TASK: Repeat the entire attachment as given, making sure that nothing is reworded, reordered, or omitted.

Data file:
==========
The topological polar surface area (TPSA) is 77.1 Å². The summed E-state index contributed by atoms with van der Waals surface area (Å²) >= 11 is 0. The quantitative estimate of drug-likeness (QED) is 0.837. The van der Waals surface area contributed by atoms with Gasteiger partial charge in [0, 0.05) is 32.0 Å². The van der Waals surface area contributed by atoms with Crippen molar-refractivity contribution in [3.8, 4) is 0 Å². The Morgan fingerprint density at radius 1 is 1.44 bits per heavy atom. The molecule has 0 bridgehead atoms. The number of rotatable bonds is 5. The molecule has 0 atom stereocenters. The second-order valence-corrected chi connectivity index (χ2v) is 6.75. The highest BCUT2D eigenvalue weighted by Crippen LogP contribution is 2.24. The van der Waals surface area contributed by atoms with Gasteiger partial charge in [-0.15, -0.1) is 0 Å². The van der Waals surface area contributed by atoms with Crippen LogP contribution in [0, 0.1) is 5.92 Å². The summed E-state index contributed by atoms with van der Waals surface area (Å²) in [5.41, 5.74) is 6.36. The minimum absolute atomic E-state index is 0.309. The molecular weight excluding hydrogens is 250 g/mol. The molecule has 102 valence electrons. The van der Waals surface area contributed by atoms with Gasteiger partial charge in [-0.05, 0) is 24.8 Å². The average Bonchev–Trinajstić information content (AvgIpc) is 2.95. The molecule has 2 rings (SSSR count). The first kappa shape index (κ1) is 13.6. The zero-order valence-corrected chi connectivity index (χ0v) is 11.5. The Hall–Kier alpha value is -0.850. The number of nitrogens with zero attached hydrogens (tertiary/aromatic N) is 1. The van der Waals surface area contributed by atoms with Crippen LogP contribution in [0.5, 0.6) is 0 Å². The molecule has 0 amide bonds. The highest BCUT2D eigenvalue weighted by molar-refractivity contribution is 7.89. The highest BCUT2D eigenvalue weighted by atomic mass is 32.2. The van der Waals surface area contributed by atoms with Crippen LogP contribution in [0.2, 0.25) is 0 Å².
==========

The topological polar surface area (TPSA) is 77.1 Å². The summed E-state index contributed by atoms with van der Waals surface area (Å²) >= 11 is 0. The quantitative estimate of drug-likeness (QED) is 0.837. The van der Waals surface area contributed by atoms with Gasteiger partial charge in [0, 0.05) is 32.0 Å². The van der Waals surface area contributed by atoms with Crippen molar-refractivity contribution in [3.8, 4) is 0 Å². The Morgan fingerprint density at radius 1 is 1.44 bits per heavy atom. The molecule has 0 bridgehead atoms. The number of rotatable bonds is 5. The molecule has 0 atom stereocenters. The second-order valence-corrected chi connectivity index (χ2v) is 6.75. The highest BCUT2D eigenvalue weighted by Crippen LogP contribution is 2.24. The van der Waals surface area contributed by atoms with Gasteiger partial charge in [-0.15, -0.1) is 0 Å². The van der Waals surface area contributed by atoms with Crippen LogP contribution in [0, 0.1) is 5.92 Å². The summed E-state index contributed by atoms with van der Waals surface area (Å²) in [5.41, 5.74) is 6.36. The minimum absolute atomic E-state index is 0.309. The molecular weight excluding hydrogens is 250 g/mol. The molecule has 102 valence electrons. The van der Waals surface area contributed by atoms with Gasteiger partial charge in [-0.05, 0) is 24.8 Å². The average Bonchev–Trinajstić information content (AvgIpc) is 2.95. The molecule has 2 rings (SSSR count). The first kappa shape index (κ1) is 13.6. The zero-order valence-corrected chi connectivity index (χ0v) is 11.5. The Hall–Kier alpha value is -0.850. The number of nitrogens with zero attached hydrogens (tertiary/aromatic N) is 1. The van der Waals surface area contributed by atoms with Crippen LogP contribution in [0.5, 0.6) is 0 Å². The molecule has 0 amide bonds. The highest BCUT2D eigenvalue weighted by molar-refractivity contribution is 7.89. The highest BCUT2D eigenvalue weighted by atomic mass is 32.2. The van der Waals surface area contributed by atoms with Crippen LogP contribution in [0.2, 0.25) is 0 Å².